After the Jazz's loss Thursday to the Los Angeles Lakers, one in which they trailed by 20 points in the opening quarter, coach Jerry Sloan took issue with how his team ran its offense.

"We didn't believe in anything we had," he said, "and when you do that, you're in chaos."

All-Star power forward Carlos Boozer seemingly went one step further, saying the Jazz "started taking jump shots a little bit, ran the wrong offense."

On Friday, Sloan — whose Jazz host Seattle tonight — bristled when asked about the "wrong offense" comment.

"Wrong offense?" he asked. "I don't know. I'll have to ask. Maybe we'll start using the ones they want.

"You can run any offense you want," Sloan added. "If you don't run it properly, what do you end up with? You always end up with outside shots."

Point guard Deron Williams also indicated he wasn't sure what "wrong offense" meant.

But Boozer explained, saying "part of it" was he thought Utah should have opened in a "different set."

"But also we didn't run what we were in very well either," he said. "But it wasn't that. It was just the way we came out. We didn't come out with the same intensity that they did. That's what I meant by what I said.

"You know," Boozer added, "if we had came out with the same 'I'm gonna cut to the basket hard, I'm gonna set a screen hard, I'm gonna shoot the ball to make it' — that kind of thing — like they did, we would have had a better first quarter. Same thing defensively."

As for outside shooting, Boozer said, "We got into a little bit of a different offense to start the game, and, you know, the first thing that's always gonna be there is jump shots, and we kind of fell for the bait a little bit."

TERRIBLE LOSS: Sloan on Friday reiterated he doesn't think sporadically used swingman C.J. Miles, a restricted free agent last offseason, made the right decision by following his agent's advice to not play for the Jazz's 2007 Rocky Mountain Revue team.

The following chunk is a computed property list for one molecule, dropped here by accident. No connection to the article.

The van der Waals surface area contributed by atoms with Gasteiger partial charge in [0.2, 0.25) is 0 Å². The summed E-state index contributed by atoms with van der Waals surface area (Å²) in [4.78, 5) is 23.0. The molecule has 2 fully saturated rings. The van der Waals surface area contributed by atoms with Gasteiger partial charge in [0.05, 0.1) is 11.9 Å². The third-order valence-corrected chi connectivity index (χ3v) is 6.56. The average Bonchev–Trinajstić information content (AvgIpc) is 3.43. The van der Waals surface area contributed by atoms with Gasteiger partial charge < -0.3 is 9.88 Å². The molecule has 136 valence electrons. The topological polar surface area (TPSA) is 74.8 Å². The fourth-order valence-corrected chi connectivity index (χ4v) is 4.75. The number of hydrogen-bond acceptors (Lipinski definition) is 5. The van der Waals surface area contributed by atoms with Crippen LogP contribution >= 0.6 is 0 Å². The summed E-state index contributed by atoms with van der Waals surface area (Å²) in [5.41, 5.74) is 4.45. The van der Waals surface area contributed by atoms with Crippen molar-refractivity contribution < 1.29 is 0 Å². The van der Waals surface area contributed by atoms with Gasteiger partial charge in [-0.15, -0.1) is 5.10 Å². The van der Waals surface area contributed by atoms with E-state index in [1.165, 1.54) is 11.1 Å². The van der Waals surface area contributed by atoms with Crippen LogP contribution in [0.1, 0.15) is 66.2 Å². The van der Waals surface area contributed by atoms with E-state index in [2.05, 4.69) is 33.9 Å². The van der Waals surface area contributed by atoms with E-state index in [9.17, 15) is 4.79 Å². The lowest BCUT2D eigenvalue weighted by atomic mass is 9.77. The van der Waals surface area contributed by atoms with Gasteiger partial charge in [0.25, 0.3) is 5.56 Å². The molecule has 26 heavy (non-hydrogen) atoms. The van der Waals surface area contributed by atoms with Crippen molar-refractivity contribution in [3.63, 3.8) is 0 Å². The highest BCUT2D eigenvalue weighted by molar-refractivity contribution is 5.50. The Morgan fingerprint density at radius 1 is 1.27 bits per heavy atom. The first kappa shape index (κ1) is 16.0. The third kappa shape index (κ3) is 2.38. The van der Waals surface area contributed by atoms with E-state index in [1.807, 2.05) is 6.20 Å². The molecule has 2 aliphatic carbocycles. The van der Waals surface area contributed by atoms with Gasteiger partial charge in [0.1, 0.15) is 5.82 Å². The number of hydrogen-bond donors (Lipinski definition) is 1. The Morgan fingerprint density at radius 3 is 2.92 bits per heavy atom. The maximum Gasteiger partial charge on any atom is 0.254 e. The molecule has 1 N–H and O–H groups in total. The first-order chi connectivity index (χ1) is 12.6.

"In my opinion, that was a terrible, terrible loss on his part — because the summer is where you usually make yourself better," the Jazz coach said. "In the wintertime, the games are going on. You have time to work, but it's not like getting to play actual minutes and being involved in a leadership role."

Sloan suggested Miles, who is in his third NBA season straight from high school, could have used the summer to determine what he should work on most.

"That's what young players have got to do," he said. "They've got to realize how important it is to continue to work. If they're gonna be in this business, there has to be a realization of what you need to do.

"If you're getting beat all the time on the defensive end," Sloan added, "then you probably need to work at it a little harder."

Sloan did say he thinks Miles is "a better player than ... a year ago," but added it's hard to judge how much because he hasn't played much.

Miles has consistently suggested the call to skip summer-league play was strictly a business decision.

BIRTHDAY BASH: Williams is hosting a birthday bash tonight for teammates Miles and Ronnie Brewer, who earlier this week turned 21 and 23 years old, respectively.

Billed as "The Birthday Celebration of the Year," the corporate-sponsored party — featuring rapper/crunk pioneer Lil' Jon — will be held at BLISS.

Tickets cost $25 per person and are available online at and, or at any Smith'sTix location. According to promoters, a dress code (no baggy jeans, no hats and no jerseys other than Jazz jerseys) will be strongly enforced.

BEERFEST: Williams spoke Friday about a spectator who threw a cup of beer to the EnergySolutions Arena floor late in Thursday's loss.

"I heard it was a Laker fan," he said.

TOURNEY TIME: One college player with Jazz ties advanced in NCAA Tournament play Friday, but another did not.

Stephen Curry, son of ex-Jazz guard Dell Curry, scored 40 points to lead Davidson past Gonzaga. But Klayton Korver, a brother of Jazz shooting guard Kyle Korver, saw his Drake team get upset by Western Kentucky.

HE SAID IT: Boozer, on what it means that earlier this week Seattle yielded 168 points to Denver: "Either Denver was on fire, or there really wasn't a lot of defense being played by one team."

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